Reflecting on the Last Decade: Betting on the Youth


By Dr Edward Greene

This is being written on New Year’s  Day 2020 when so many resolutions abound. As we reflected on the past Decade and in particular on the tenor and themes of our blogs during 2019, it became clear that activism for change was stimulated and dominated by the Youth across the regions of the World.

We could only reference a few among  the multitude that have had or could have a lasting impact. Their common denominators ranged from the fight for equality and social justice; demands to reduce poverty and violence, standing up against corrupt leadership; to articulating their active role in decision making, the need for greater civic participation and increasing access to health, sexual and reproductive rights,  and educational facilities.

Indeed, the sum total of most of the activism inspired by youth leadership covers the 17 Susutainable Development Goals (SDGs) on which hinge major targets of our universal resolutions: peace, security, happiness, and success. These are all targets that would make the World a better place in which to live.

Among a sample of youth activism, I reflect on four.

  • The Arab Spring in 2010 highlighted how social  media helped youth organize an unprecedented revolution that started in Tunisia and spread to Egypt, Libya, Yemen, Syria, Bahrain and other Middle East Countries.  Sparked by the death of a young Tunisian Street Vendor who set himself on fire after police confiscated his cart.
  • In 2012, Youth of the Standing Rock Indian reservation, led by Iron Michaela Shell- Dominquez, protested against the Dakota Access Pipeline in the USA. It was a protest of youth tired of thinking that they don’t have a future: “it’s one thing that you take away our land – now you’re going to come and build a pipeline and destroy our water.”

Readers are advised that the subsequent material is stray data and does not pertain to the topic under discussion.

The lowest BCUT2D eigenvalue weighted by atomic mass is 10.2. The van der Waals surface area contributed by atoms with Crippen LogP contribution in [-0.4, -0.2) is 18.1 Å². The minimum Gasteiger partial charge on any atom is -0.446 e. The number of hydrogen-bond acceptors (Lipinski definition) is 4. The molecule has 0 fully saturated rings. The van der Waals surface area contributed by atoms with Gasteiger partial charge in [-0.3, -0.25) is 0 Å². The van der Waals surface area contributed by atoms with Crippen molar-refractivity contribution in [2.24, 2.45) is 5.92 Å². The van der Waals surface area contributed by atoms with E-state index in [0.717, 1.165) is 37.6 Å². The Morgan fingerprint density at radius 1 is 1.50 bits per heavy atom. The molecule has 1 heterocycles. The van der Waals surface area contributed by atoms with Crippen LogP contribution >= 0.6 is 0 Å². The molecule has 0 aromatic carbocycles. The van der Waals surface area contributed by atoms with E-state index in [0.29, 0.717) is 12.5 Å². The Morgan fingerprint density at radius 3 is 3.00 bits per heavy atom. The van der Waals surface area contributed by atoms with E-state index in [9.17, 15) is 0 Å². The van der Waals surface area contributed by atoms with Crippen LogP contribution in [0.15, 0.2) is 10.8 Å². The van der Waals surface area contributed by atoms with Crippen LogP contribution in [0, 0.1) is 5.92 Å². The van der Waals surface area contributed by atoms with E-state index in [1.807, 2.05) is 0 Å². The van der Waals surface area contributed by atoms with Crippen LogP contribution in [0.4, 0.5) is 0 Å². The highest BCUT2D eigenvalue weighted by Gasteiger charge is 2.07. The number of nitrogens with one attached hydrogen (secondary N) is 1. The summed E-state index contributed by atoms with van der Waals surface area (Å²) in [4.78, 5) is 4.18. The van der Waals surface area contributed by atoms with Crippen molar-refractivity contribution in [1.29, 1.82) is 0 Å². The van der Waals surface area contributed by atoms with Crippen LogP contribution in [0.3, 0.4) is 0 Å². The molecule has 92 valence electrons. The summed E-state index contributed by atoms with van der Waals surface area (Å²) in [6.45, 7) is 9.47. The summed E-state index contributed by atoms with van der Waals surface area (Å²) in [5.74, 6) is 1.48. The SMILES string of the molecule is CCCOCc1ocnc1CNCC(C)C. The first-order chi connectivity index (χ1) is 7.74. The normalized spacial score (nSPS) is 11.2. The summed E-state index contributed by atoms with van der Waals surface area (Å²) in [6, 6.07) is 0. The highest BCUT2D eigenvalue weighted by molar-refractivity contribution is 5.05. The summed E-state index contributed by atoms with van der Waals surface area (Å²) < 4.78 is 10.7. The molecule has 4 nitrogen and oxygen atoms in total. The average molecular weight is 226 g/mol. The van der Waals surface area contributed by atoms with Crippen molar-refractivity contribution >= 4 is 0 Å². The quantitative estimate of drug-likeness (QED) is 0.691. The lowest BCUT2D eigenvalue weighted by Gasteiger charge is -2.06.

• On February 14, 2018, one of the deadliest mass shootings in modern U.S. history took place at Marjorie Stoneman Douglas High School in Parkland, Florida, when a former student opened fire with a semi-automatic rifle on the school campus, killing 17 people. Student survivors from Parkland immediately took action, becoming well-known activists with a clear message: #NeverAgain. They wanted gun reform now.
  • The transformative voices of generation Z or centennials (GenZ ), born between 1996 and 2010 are referred to in the GOFAD Blog (10/24/2019) Voices for Rebranding and Transforming Youth Leadership. They represent a global  movement led by Malala Yousafzai, Co-Founder of the Malala Fund, and Aya Mouallem, Women Deliver Young Leaders. Gen Zs advocate for bringing  knowledge and passion and are eager to see social change now. They admit to a challenge to get decision-makers to take them seriously and to directly engage young people in the policies and programs that affect their lives. They have  messages to world leaders on the power of meaningful youth engagement. They have examples and anecdotes that demonstrate this power. Their voices for rebranding and transforming youth leadership resonate in 18-year-old Natasha Mwansa from Zambia.

Resolutions are not enough: We need Action

Reflecting on these illustrations of Youth Activism, it is important to note that the Arab Springs despite the hope it brought for democracy, has witnessed a reversal  toward even greater tyranny and violence in the Middle East.

President Donald Trump has reversed the gains from the Dakota Access Pipeline Protest and the hopes of the Parkland ‘March for our lives’ has yet to yield substantive gun reform in the USA. Even the robust Gen Z movement admits to being ignored.

However, by chance I came across an inspirational book by Marley Dias, a teenage wonder who started the #1000blackgirl books. Her mission for racial harmony is a  campaign to inspire kids to make the world a better place and make their dreams come true. I have only read Marley Gets it Done and So can You, one of  four books she has written. It is inspirational, creative, daring  and fills the gap between hope and action. We plan to explore her other books and make them the subject of a review.

Given that GOFAD has spent several blogs illustrating  the role of youth and Climate action, there is no other commentary that fully illustrates the title of this blog than the TED Talk by the 2019 Times Person of  the Year, 16 year old Greta Thunberg, given one year ago.

She tells why meaningful New Year’s resolutions must transcend hope with action. School strike for climate – save the world by changing the rules.

With every good wish for a New Year of bountiful happiness and success.

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